Les Pigeons, par Madame Knip, née Pauline de Courcelles, le texte par C.J. Themminck... (volume I), Deuxième édition

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& F. PREVOST (volume II). Paris, Mme. Knip, Bellizard, Dufour & Cie, (1838-1843). 2 volumes. Folio (535 x 355mm). (I:) With 87 engraved plates, printed in colours and finished by hand; (II:) With 60 coloured plates, of which a few engraved and the larger part lithographed. Contemporary green half morocco, richly gilt decorated spines with gilt lettering in 5 compartments and green marbled sides.

Among the finest of all bird plates

Second edition of the first volume (apart from a few alterations similar to the first edition and most likely a re-issue of the remainder sheets) and the second volume "said to be probably the rarest item in the whole of ornithological literature" (Wood). "Among the finest of all bird plates" (Fine Bird Books, p. 86 attributing the maximum rate of 3 stars to this work). The most beautiful work ever published on pigeons, of which the second volume is hardly ever present. "A noted work, stolen from Temminck, the original author, by Madame Knip, the artist, who suppressed the titles and introductory matter and substituted others of her own ... Of the original folio of Temminck, entitled 'Histoire Naturelle Générale des Pigeons', only twelve copies were seen and approved by Temminck, eight of which he retained himself" (Zimmer p. 356-58). Pauline Knip née Pauline Rifer de Courcelles (1781-1851) was a French bird artist. She studied art under Jacques Barraband. The alterations to the title of the work have led to problems in taxonomy, how the authors are to be cited for species described in them and the dates of publication to be considered (especially when applying the principle of priority in the International Code of Zoological Nomenclature). When the work was being prepared, Temminck lived in Holland and de Courcelles lived in Paris and was relied upon to supervise the engraving and printing. Madame de Courcelles was a friend of Marie Louise, wife of Napoleon Bonaparte and had royal patronage. Temminck discovered the alterations only after 1812 and found that he could not complain about the piracy because of her powerful friends. He however added the following note: 'Tous les moyens mis en oeuvre pour appeler contre un acte si arbitraire, furent sans effet, et ma voix ne put alors s'élever contre l'intrige soutenue par des protecteurs puissants' on the matter at the end of the third and last volume of his 1815 work 'Histoire naturelle générale des pigeons et des gallinacés' .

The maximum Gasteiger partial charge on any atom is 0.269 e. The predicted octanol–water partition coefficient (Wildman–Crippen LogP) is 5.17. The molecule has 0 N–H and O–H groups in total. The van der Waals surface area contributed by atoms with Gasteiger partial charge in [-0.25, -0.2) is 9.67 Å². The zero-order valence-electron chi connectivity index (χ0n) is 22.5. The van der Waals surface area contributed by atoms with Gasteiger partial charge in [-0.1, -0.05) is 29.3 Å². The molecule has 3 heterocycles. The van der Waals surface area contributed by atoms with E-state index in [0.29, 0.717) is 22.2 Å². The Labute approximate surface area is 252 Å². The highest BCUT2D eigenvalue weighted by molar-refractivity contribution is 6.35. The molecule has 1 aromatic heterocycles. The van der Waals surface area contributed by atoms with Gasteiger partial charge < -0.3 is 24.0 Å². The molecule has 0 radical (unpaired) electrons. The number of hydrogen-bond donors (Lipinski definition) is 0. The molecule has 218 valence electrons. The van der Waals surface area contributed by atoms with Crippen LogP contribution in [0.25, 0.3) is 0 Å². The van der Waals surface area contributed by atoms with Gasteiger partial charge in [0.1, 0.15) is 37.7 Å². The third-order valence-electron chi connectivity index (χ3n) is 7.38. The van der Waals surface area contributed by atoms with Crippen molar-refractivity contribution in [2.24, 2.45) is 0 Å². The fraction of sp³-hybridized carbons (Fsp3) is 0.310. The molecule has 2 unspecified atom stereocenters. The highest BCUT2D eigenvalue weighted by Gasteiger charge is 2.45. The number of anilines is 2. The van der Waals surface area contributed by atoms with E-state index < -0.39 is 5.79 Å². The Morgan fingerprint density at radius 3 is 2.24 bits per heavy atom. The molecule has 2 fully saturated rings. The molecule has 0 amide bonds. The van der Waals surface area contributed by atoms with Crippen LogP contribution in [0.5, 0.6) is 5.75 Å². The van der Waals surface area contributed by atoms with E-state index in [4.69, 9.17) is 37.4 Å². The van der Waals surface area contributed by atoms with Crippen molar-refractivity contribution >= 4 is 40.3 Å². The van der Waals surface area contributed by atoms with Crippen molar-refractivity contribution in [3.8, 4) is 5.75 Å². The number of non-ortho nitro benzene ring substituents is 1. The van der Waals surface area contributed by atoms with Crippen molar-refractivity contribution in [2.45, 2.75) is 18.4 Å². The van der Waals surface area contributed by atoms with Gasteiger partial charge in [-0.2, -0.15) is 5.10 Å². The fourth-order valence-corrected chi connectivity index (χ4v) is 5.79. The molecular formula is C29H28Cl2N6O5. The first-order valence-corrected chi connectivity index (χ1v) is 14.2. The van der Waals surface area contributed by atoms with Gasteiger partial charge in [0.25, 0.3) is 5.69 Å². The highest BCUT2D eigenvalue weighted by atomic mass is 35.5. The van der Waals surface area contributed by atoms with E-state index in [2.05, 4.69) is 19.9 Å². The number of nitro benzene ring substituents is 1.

The misspelling of Temmincks name in as well the first and the second edition of the first volume was most probably a teasing by Madame Knip.

The second volume, issued under Madame Knip's control has the text by Prévost. Its beautiful plates were executed from original paintings by Madame Knip, as was the first volume. The plates in the first volume were engraved by César Macret, printed in colour by Imp. de Millevoy, and retouched by hand under the direction of the artist. A few of the plates in the second volume are engravings, done by Dequevauviller or Guyard (printed by Imp. de Gobry, or Saunier), but the foremost part of them are lithographs (printed by Imp. P. Bineteau).
The first plate in the second volume is an early issue before letters. Some occasional foxing.

Fine Bird Books p. 86; Nissen IVB, 511; Ronsil 2891; see also E. Dickinson and others 'Histoire naturelle des pigeons or Les pigeons: Coenraad Jacob Temminck versus Pauline Knip' (Archives of natural history 37,2).